Why is pancreatic cancer so lethal?

By Yuki Agarwala Pancreatic cancer is known to be one of the deadliest cancers in the world: in the UK, the survival rate is only 7.3% after 5 years, and drops to under 2% after 10 years (Pancreatic cancer, 2021). As the 10th most common cancer in the UK, pancreatic cancer is not extremely common,Continue reading “Why is pancreatic cancer so lethal?”

MTDL’s – The silver bullet to Alzheimers disease?

By Killian Robinson Alzheimer’s is a terrible disease that causes neurological deterioration which can often lead to other diseases like dementia. There are currently 50 million cases of Alzheimer’s worldwide which is a startling figure and is estimated to almost double every decade, with 82 million cases projected in 2030 and 152 million in 2050Continue reading “MTDL’s – The silver bullet to Alzheimers disease?”

Epigenetic remodelling drugs in cancer treatment

By Sabino Méndez Pastor There is no doubt that cancer is one of the major health burdens of our time. The World Health Organisation (World Health Organisation, 2021) estimates that it claimed 9.6 million lives in 2018, making it the second leading cause of death globally. Cancer chemotherapy has been one of the most importantContinue reading “Epigenetic remodelling drugs in cancer treatment”

The Secret to Skin Anti-Ageing

By Linya Thng  Characterized as the most voluminous organ of the body, the skin is not subject to intrinsic and extrinsic ageing. Briefly summarizing, intrinsic aging is defined by an individual’s genetic background and is dependent on time whilst extrinsic aging is influenced by environmental factors such as sun exposure, air pollution, smoking, alcohol abuse,Continue reading “The Secret to Skin Anti-Ageing”

Fighting Cancer with Bacteriophages

By Jessica Lu Bacteriophages (phages) are viruses that specifically infect and replicate in bacterial cells. Although they are bacterial viruses, phages may be used in promising new methods to fight cancer because they are easy to genetically modify and are generally regarded as non-pathogenic (Abbaszadeh et al., 2021). These methods to fight cancer generally useContinue reading “Fighting Cancer with Bacteriophages”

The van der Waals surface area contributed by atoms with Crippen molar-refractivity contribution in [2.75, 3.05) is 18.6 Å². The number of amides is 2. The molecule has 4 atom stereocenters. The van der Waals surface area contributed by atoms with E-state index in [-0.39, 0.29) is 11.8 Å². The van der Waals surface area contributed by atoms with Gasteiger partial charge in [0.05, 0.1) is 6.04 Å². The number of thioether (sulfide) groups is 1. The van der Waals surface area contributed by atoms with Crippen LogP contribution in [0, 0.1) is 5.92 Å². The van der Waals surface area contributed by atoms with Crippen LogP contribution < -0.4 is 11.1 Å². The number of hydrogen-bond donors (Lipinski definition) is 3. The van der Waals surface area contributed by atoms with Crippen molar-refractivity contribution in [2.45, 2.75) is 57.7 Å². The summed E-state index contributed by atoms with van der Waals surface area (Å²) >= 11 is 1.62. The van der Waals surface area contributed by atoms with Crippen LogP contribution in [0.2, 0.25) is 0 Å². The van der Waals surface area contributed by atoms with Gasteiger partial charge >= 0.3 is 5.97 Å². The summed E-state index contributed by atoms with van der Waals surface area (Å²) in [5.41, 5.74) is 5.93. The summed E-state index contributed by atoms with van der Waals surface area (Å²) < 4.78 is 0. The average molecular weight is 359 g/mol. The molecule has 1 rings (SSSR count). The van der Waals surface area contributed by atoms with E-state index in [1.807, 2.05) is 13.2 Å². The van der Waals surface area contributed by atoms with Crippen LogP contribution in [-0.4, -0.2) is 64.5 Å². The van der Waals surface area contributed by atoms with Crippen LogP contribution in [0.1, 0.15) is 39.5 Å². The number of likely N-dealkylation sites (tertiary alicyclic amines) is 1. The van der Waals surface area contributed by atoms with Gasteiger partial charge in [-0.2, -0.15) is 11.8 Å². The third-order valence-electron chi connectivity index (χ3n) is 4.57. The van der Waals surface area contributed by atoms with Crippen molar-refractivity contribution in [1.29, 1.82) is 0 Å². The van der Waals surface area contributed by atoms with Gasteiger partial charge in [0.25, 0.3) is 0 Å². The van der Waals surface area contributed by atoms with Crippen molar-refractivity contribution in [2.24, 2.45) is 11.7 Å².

Malaria Vaccination: The road ahead

By Hannah Scheucher With the whole world intently watching the roll out of COVID-19 vaccines, another development in the field of vaccines is striking headlines. The WHO set a target for production of a vaccine against malaria with 75% efficacy (the % reduction of disease in vaccinated groups compared to those who are unvaccinated) –Continue reading “Malaria Vaccination: The road ahead”

Monoclonal Antibodies in Cancer Therapy

By Audrey Ko Monoclonal antibodies (mAbs) are laboratory-produced proteins that mimic the action of ordinary antibodies produced by our immune system. Since the first monoclonal antibody, Muromonab, was licensed for clinical use in 1986 (Lu et al., 2020), there has been extensive research in the therapeutic effects of these molecules. As of 2019, 80 therapeuticContinue reading “Monoclonal Antibodies in Cancer Therapy”

How are drugs broken down inside our bodies?

By Yuchen Lin When we are ill, we take various kinds of drugs to fight against the disease. But after drugs exert their functions, how do our bodies get rid of them? Lots of drugs are toxic to most of the cells in our body. If we do not detoxify them after they’ve done theirContinue reading “How are drugs broken down inside our bodies?”

Using immune checkpoint inhibitors to treat cancer

By Cristina Riquelme Vano There are more than a hundred sixty-six thousand cancer deaths in the UK every year according to Cancer Research UK (Cancer Statistics for the UK. 2021). One of the reasons why cancer is so hard to tackle is that cancer cells are very similar to normal cells. Only a few geneticContinue reading “Using immune checkpoint inhibitors to treat cancer”

The future of vaccination

By Sabino Méndez Pastor In 1796, Edward Jenner demonstrated that cowpox infection gave long term protection against the smallpox virus (Maruggi et al., 2019). Since then, vaccines have become one of the most effective public health tools ever developed by saving an estimate of 2.5 million lives each year from diseases like diphtheria, tetanus andContinue reading “The future of vaccination”